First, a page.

31 Days of Stories 2015, Day 6: “Scream Your Bloody Head Off” by Edward D. Wood, Jr.

May 6, 2015 by · Leave a Comment 

From Blood Splatters Quickly: The Collected Stories of Edward D. Wood, Jr.

Blood_Splatters_Quickly_Ed_WoodIt is rare to encounter an authentic pulp sensibility. Raymond Chandler employed pulp tropes, but he was also a gifted stylist, as were Dashiell Hammett and Elmore Leonard. James Ellroy is a stylist who has also created a sex-and-violence-infused alternate history of America in the twentieth century. Jim Thompson possessed disturbingly acute insight into deviant psychology. But real pulp – quick and dirty, unrefined, salacious – was frequently confined to cheaply produced magazines of the 1930s and ’40s with titles like Spicy Detective, Dime Mystery Magazine, and Weird Tales. Beginning in the late 1960s, another place to locate this material was in the less reputable (though glossier) skin mags.

It was here that Edward D. Wood, Jr. found gainful employment with Bernie Bloom, publisher of Pendulum Publishing, whose titles included Flesh & Fantasy, Balling, and Young Beavers. Bloom apparently prized Wood for his productivity, at least until the writer’s problem drinking became too much of an issue and he was fired in 1974. (Wood died of an alcohol-related heart attack in 1978.)

If Wood is remembered today, it is likely not so much for his fiction (though he was undeniably prolific, producing both novels and stories), but for his work as a filmmaker. In the 1950s, Wood and a company of actors (including an aging Bela Lugosi and professional wrestler Tor Johnson) made a series of films that are cult classics, essentially for being among the worst movies in motion picture history. Most famous among these are the cross-dressing epic Glen or Glenda and the sci-fi disaster Plan 9 from Outer Space. (According to Bob Blackburn, who provides the introduction to Blood Splatters Quickly, the original title – Grave Robbers from Outer Space – was changed at the behest of the Beverley Hills Baptist Church, which was one of the financial backers on the movie.)

In 2014, OR Books brought out Blood Splatters Quickly, which collects thirty-three of the author’s short stories. What is most immediately surprising about these is their range: yes, there are stories about lesbian cowgirls, misogynistic cannibals, and cross-dressing porn stars, but there is also the Vietnam war story “No Atheists in the Grave,” the mock-elegiac “Epitaph for the Village Drunk,” and the naturalistic “Pray for Rain,” which, if you close one eye and squint, could be channelling Steinbeck.

“Scream Your Bloody Head Off” owes more to EC Comics than East of Eden. The opening story in the collection, it is representative of an author steeped in the tropes and traditions of genre horror and Grand Guignol. Writing on Flavorwire, Jonathon Sturgeon coins the term “horropornonoir” to describe Wood’s default mode; this word seems as good as any to characterize the particular approach the author employs here.

The basic story is straight out of James M. Cain: a woman comes at her cheating husband with a knife, the husband kills her, then has to decide how to dispose of the body. It is in its specifics that “Scream Your Bloody Head Off” deviates, quite substantially, from the work of the earlier author.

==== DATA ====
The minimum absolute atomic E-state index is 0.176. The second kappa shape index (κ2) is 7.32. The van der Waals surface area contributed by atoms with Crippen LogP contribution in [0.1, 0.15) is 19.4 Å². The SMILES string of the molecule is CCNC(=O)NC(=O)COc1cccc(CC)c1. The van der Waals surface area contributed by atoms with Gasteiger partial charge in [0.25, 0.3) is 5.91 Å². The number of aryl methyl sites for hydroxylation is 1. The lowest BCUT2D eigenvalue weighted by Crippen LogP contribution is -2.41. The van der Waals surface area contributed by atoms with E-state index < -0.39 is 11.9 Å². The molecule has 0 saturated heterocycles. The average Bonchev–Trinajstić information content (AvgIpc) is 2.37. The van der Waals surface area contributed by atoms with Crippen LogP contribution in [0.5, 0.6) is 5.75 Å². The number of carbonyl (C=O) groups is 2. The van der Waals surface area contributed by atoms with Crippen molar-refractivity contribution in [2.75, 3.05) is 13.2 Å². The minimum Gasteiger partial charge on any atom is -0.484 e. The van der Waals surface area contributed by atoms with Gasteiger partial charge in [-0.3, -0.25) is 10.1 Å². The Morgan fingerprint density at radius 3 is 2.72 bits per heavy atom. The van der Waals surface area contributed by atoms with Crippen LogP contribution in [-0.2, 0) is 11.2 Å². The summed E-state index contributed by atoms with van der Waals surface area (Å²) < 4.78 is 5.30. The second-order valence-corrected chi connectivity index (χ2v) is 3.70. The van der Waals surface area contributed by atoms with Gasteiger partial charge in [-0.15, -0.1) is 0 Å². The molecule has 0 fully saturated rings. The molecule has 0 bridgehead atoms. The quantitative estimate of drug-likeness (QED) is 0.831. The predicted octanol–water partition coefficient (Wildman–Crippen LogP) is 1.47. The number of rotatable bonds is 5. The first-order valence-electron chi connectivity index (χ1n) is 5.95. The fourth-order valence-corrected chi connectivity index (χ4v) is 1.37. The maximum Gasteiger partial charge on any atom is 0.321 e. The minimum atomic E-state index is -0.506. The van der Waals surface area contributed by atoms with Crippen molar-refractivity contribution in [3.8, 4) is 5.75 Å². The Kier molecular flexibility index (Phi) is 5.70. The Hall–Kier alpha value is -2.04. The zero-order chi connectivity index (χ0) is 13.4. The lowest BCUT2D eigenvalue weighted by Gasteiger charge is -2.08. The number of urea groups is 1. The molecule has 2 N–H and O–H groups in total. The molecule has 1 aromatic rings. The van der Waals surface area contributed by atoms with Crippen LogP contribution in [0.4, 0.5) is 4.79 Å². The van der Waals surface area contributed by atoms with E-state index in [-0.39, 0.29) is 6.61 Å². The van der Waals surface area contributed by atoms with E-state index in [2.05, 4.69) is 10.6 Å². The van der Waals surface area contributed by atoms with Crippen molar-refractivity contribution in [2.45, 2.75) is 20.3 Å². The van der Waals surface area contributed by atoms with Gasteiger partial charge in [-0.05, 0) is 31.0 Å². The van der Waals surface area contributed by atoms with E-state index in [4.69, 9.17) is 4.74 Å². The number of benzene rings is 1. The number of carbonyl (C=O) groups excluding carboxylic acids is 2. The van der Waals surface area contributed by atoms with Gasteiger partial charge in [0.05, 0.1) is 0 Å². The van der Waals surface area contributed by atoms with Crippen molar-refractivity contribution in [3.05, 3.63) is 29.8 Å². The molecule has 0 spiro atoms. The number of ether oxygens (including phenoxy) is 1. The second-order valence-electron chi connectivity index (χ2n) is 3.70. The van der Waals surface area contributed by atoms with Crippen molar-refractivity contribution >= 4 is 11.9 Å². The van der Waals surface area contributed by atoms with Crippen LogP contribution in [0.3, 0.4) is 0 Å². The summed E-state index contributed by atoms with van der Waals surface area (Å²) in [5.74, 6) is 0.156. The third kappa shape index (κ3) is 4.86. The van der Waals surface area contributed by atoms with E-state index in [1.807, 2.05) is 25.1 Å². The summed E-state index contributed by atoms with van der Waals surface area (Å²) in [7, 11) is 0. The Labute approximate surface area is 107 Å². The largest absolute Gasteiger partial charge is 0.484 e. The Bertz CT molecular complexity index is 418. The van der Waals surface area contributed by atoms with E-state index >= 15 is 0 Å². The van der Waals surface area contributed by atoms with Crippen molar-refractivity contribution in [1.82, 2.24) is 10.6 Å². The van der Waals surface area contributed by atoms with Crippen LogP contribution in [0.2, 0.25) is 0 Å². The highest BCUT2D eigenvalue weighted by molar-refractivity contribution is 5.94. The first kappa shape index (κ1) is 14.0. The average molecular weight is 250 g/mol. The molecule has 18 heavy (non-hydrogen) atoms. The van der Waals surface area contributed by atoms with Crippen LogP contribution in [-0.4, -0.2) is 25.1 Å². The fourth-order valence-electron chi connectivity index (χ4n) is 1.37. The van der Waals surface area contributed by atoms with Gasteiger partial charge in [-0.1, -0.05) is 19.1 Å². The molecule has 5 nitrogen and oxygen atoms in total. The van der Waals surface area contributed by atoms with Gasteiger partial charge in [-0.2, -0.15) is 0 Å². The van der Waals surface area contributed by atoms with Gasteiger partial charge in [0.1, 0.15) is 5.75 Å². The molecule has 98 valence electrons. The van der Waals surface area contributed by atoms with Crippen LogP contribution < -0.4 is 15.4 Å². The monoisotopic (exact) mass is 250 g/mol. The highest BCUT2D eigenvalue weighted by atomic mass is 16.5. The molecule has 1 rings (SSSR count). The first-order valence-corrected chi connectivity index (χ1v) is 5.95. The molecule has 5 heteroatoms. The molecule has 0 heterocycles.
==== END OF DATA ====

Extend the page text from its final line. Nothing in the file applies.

Stella, the dead wife, has discovered that her husband, Johnnie, has been having an affair with the couple’s neighbour, Barbara. What most infuriates Stella, however, is not the mere fact of her husband’s infidelity. Stella has also been sleeping with Barbara and can’t stomach the idea that her husband was having sex with the same woman. Her revenge fantasies involve (naturally) a butcher’s knife and emasculation: “She was going to cut him up but good and see that he went to the coffin without that thing between his legs. What he had used on earth so often he was not going to get a chance to use in hell.”

Wood injects a stream of jet-black humour into the post-mortem scenes in the story, as the hapless Johnnie searches for a way to dispose of his wife’s corpse. His initial idea – to dump the body in the lake – is not feasible because it is the dead of winter and the lake is frozen. Similarly, the ground would be too solid for a shovel to crack, so burying the body in the woods is out. The solution he comes up with – which is as implausible as it is outrageous – is to bleed the body dry in the bathtub, cut up the dessicated remains, and feed them into the kitchen garbage disposal.

Of course all of this is sick and perverse – that is the point, and the nature of the medium. And Wood displays absolutely no facility with psychic distance, switching indiscriminately from Johnnie’s perspective to Stella’s when necessary to convey essential background information to the reader.

But there is an undeniable energy to the story, and an evident glee at the prospect of seeing just how far the author can stretch his scenario. The offences perpetrated on a woman’s body are standard genre tropes that have fallen into disrepute in some corners of late – in many cases, for good reason – although the same kind of stuff can be seen pretty much any night of the week on reruns of CSI or Criminal Minds. As for Johnnie’s retribution at the story’s end, it comes in a form that is unexpected and mordantly funny (it involves a neglected piece of Stella’s bloody scalp and a flight of stairs).

“Degeneracy runs rampant!” Wood writes in “I, Warlock.” “Call down the degenerates!” This could be a rallying cry for the author’s entire oeuvre, and for “Scream Your Bloody Head Off” specifically. There is a kind of degeneracy to the story that is absent from the work of other, more respectable genre practitioners. It is true pulp fiction, not the ersatz, art-house stuff that too often gets filtered through a soft-focus lens to render it palatable to a mainstream audience.